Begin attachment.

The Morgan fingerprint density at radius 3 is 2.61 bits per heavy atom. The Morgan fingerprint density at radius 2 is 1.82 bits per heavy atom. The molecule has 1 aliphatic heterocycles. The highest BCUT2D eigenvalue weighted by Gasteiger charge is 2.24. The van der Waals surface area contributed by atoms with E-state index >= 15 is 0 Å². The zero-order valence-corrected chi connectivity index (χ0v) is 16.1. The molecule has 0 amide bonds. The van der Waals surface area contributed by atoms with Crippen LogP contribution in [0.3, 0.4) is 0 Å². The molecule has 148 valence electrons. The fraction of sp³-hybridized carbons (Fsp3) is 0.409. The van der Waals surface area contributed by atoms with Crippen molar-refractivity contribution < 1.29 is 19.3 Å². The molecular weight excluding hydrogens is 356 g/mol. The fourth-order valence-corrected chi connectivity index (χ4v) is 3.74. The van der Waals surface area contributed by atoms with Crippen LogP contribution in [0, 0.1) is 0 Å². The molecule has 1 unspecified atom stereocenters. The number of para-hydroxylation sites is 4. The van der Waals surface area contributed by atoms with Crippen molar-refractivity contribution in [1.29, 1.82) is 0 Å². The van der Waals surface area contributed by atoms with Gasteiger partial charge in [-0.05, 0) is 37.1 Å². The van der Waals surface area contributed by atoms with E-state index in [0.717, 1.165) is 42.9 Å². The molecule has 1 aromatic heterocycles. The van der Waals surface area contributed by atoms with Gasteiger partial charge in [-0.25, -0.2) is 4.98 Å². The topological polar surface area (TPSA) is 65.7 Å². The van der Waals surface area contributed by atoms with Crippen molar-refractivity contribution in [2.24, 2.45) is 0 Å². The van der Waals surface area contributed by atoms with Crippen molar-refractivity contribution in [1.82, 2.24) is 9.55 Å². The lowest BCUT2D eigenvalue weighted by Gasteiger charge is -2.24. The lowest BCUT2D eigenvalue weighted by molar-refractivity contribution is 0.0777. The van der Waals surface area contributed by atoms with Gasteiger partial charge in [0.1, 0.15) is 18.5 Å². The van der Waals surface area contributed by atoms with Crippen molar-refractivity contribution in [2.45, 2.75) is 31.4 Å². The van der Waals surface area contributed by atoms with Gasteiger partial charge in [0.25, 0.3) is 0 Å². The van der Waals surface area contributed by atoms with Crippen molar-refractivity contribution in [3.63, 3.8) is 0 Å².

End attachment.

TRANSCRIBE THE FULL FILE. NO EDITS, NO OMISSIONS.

The Morgan fingerprint density at radius 3 is 2.61 bits per heavy atom. The Morgan fingerprint density at radius 2 is 1.82 bits per heavy atom. The molecule has 1 aliphatic heterocycles. The highest BCUT2D eigenvalue weighted by Gasteiger charge is 2.24. The van der Waals surface area contributed by atoms with E-state index >= 15 is 0 Å². The zero-order valence-corrected chi connectivity index (χ0v) is 16.1. The molecule has 0 amide bonds. The van der Waals surface area contributed by atoms with Crippen LogP contribution in [0.3, 0.4) is 0 Å². The molecule has 148 valence electrons. The fraction of sp³-hybridized carbons (Fsp3) is 0.409. The van der Waals surface area contributed by atoms with Crippen molar-refractivity contribution < 1.29 is 19.3 Å². The molecular weight excluding hydrogens is 356 g/mol. The fourth-order valence-corrected chi connectivity index (χ4v) is 3.74. The van der Waals surface area contributed by atoms with Crippen LogP contribution in [0, 0.1) is 0 Å². The molecule has 1 unspecified atom stereocenters. The number of para-hydroxylation sites is 4. The van der Waals surface area contributed by atoms with Crippen molar-refractivity contribution in [1.29, 1.82) is 0 Å². The van der Waals surface area contributed by atoms with Gasteiger partial charge in [-0.05, 0) is 37.1 Å². The van der Waals surface area contributed by atoms with E-state index in [0.717, 1.165) is 42.9 Å². The molecule has 1 aromatic heterocycles. The van der Waals surface area contributed by atoms with Gasteiger partial charge in [-0.25, -0.2) is 4.98 Å². The topological polar surface area (TPSA) is 65.7 Å². The van der Waals surface area contributed by atoms with Crippen molar-refractivity contribution in [2.24, 2.45) is 0 Å². The van der Waals surface area contributed by atoms with Crippen molar-refractivity contribution in [1.82, 2.24) is 9.55 Å². The lowest BCUT2D eigenvalue weighted by Gasteiger charge is -2.24. The lowest BCUT2D eigenvalue weighted by molar-refractivity contribution is 0.0777. The van der Waals surface area contributed by atoms with Gasteiger partial charge in [0.1, 0.15) is 18.5 Å². The van der Waals surface area contributed by atoms with Crippen molar-refractivity contribution in [2.45, 2.75) is 31.4 Å². The van der Waals surface area contributed by atoms with Gasteiger partial charge in [0.25, 0.3) is 0 Å². The van der Waals surface area contributed by atoms with Crippen molar-refractivity contribution in [3.63, 3.8) is 0 Å².